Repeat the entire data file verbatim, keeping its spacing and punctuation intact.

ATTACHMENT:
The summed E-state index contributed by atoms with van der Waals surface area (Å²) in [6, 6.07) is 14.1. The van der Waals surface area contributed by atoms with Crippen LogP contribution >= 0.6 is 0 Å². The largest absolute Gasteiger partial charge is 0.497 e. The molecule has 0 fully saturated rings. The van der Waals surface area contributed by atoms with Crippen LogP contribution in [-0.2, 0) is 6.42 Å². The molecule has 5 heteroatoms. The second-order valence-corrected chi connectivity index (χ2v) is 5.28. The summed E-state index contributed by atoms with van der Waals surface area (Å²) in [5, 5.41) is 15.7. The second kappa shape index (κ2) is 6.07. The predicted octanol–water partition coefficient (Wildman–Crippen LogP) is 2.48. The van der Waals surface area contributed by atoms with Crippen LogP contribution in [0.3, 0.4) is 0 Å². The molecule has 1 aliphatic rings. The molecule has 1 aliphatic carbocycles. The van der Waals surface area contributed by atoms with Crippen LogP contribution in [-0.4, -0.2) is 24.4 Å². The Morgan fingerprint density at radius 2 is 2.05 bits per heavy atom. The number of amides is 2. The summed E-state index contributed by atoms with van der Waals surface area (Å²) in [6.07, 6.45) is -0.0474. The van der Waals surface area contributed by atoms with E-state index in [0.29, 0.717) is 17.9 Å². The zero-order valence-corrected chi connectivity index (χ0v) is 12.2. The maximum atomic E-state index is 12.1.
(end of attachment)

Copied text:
The summed E-state index contributed by atoms with van der Waals surface area (Å²) in [6, 6.07) is 14.1. The van der Waals surface area contributed by atoms with Crippen LogP contribution >= 0.6 is 0 Å². The largest absolute Gasteiger partial charge is 0.497 e. The molecule has 0 fully saturated rings. The van der Waals surface area contributed by atoms with Crippen LogP contribution in [-0.2, 0) is 6.42 Å². The molecule has 5 heteroatoms. The second-order valence-corrected chi connectivity index (χ2v) is 5.28. The summed E-state index contributed by atoms with van der Waals surface area (Å²) in [5, 5.41) is 15.7. The second kappa shape index (κ2) is 6.07. The predicted octanol–water partition coefficient (Wildman–Crippen LogP) is 2.48. The van der Waals surface area contributed by atoms with Crippen LogP contribution in [0.3, 0.4) is 0 Å². The molecule has 1 aliphatic rings. The molecule has 1 aliphatic carbocycles. The van der Waals surface area contributed by atoms with Crippen LogP contribution in [-0.4, -0.2) is 24.4 Å². The Morgan fingerprint density at radius 2 is 2.05 bits per heavy atom. The number of amides is 2. The summed E-state index contributed by atoms with van der Waals surface area (Å²) in [6.07, 6.45) is -0.0474. The van der Waals surface area contributed by atoms with E-state index in [0.29, 0.717) is 17.9 Å². The zero-order valence-corrected chi connectivity index (χ0v) is 12.2. The maximum atomic E-state index is 12.1.